Gunman’s Proof is one of my personal favorites. I love the game’s humor, style, atmosphere and fun fast-paced gun slinging action. It’s too damn short (similar to The Twisted Tales of Spike McFang) but it’s a blast, pardon the pun, while it lasts. If you haven’t played it before, I highly suggest rectifying that.
Adventures of Hourai High is a unique RPG. You can play as a boy or girl. The dialogue is hilarious and almost as entertaining as EarthBound. Sadly, a few key flaws hamper Hourai High from being a notably nice game. The encounter rate is way too high, and there was a major screw-up: weapons and armor equipped do not change your stats. Somehow, the programmers botched this and so you only increase in stats by leveling up. In essence, you never have to buy new weapons or armor. I still recommend it to diehard EarthBound fans however, despite its glaring flaws.
WHAT THE CRITICS (AND YOU) SAID
EarthBound is one of those interesting and fascinating cases of a game that got its fair share of love when it came out originally. But really it wasn’t until years later that it exploded in popularity. Curiously, EGM never did review it. GameFan did, however. They gave it scores of 85, 90 and 92%. Super Play Magazine scored it 88%. In a recent poll I asked the public to rate EarthBound on a scale of 1-10. One voter gave it a 1. Another gave it a 7. A few rated it an 8, but the majority of readers voted 9. Of course, there was a healthy smattering of fans who gave it the perfect 10 out of 10 score. Pretty much what I expected — lots of 9s and 10s with one vocal minority who gave it the lowest rating possible. Oh Earthbound, truly the polarizing RPG of our time.
I didn’t play EarthBound back in the day. When I started it up in November of 2012 it was an entirely fresh experience. Therefore, zero nostalgia goggles here. Two weeks and 30 hours later, I knew I’d just played one of the most engrossing and captivating games ever. From the refreshing and comforting sights of suburbia in the early stages of the game to the more exotic locales found later on, it took me on an incredible journey of youth, bravery, loyalty and adventure. I felt like I was playing an RPG that combined Goonies, The Wonder Years, Peanuts and Dragon Quest. Not a bad little recipe! If you love RPGs and you still haven’t played this, STOP whatever you’re doing. And go rectify this matter. Now.
EarthBound perfectly captures the sheer awe of childhood, combined with a longing desire to push one’s suburban limits to the very brink. Playing the game made me feel like a kid again. Like I was back in my old hometown haunts hanging out at the arcade, going around town to the local pizza joint and flipping through the latest Goosebumps book at the library. And that’s just the beginning of the game. Soon it all transforms into something much more, as you meet new friends and unlikely allies all in the name of stopping an implacable force known only as Giygas. The game opens with our hero in bed in his striped pajamas. It seems like any other ordinary night in the ol’ neighborhood of suburbia. You are then awoken — it’s great subtle symbolism because for the first time in your young prepubescent life, you’re truly awake. The many wacky, perilous and funny events to unfold all shape this tremendous coming-of-age adventure. You leave home and like any other epic story ever told, you embark on a journey that changes you from a boy to a young man. You’ll conquer many obstacles — both external and internal. Playing EarthBound was like being in a never-ending state of reverie, and I loved every damn second of it.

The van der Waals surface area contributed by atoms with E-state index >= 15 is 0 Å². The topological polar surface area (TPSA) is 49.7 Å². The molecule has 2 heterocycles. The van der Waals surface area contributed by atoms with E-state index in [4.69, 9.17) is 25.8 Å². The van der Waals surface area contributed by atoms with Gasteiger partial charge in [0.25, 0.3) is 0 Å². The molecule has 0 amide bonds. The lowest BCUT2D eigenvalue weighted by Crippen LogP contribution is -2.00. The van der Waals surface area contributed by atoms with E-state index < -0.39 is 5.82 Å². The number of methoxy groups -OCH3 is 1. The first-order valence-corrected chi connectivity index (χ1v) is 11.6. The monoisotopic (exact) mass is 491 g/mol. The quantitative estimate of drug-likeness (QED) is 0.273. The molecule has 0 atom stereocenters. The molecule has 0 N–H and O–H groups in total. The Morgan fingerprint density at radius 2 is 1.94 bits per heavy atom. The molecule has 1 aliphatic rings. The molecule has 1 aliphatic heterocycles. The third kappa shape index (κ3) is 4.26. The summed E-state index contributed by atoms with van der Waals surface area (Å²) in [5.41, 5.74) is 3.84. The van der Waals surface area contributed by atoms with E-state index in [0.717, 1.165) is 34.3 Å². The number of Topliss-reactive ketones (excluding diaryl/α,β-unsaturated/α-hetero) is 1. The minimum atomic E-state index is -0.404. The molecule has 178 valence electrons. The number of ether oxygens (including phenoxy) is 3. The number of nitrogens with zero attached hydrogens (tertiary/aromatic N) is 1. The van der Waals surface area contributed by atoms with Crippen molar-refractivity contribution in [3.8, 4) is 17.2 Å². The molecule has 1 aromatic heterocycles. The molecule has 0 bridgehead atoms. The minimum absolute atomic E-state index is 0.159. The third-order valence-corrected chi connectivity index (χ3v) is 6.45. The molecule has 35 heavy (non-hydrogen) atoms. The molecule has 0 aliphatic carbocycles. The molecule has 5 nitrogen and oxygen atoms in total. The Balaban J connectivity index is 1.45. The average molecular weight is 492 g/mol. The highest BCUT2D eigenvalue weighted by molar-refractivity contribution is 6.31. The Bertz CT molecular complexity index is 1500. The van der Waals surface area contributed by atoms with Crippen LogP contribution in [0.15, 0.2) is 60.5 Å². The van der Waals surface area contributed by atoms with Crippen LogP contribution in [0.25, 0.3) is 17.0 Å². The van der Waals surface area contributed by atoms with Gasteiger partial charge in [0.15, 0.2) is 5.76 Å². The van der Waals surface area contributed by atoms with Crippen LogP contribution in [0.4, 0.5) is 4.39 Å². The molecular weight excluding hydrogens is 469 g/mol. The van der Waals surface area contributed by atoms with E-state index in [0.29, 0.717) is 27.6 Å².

There’s a certain timeless, nostalgic quality about this game. It stirs the feeling of being a kid in Anytown USA who leaves home to voyage on the adventure of a lifetime. From your local 3-story mall to far away lands exotic, mysterious and menacing, EarthBound tugs on all the right notes to create an experience like no other. The music’s an eclectic mix that’s among the best you’ll hear on the SNES. The gameplay is fairly standard, but there are some nice ideas here like instant wins and a rolling health meter. But EarthBound is so much more than this. EarthBound is, quite simply, a quintessential tale of growing up and overcoming trials in a not so perfect world. It’s light-hearted yet serious when it needs to be. The many diverse locales are great and I find the visuals to be a bit underrated. Many like to dismiss it, but I love the style and can’t imagine the game any other way. There’s a reason why EarthBound has so many fervent fans. It was a work of art that resonated with our inner child, leaving us with a lasting and memorable impression. Indeed, the tale of Ness and his friends is one that has stood the test of time. And one that I believe will continue to do so for generations to come.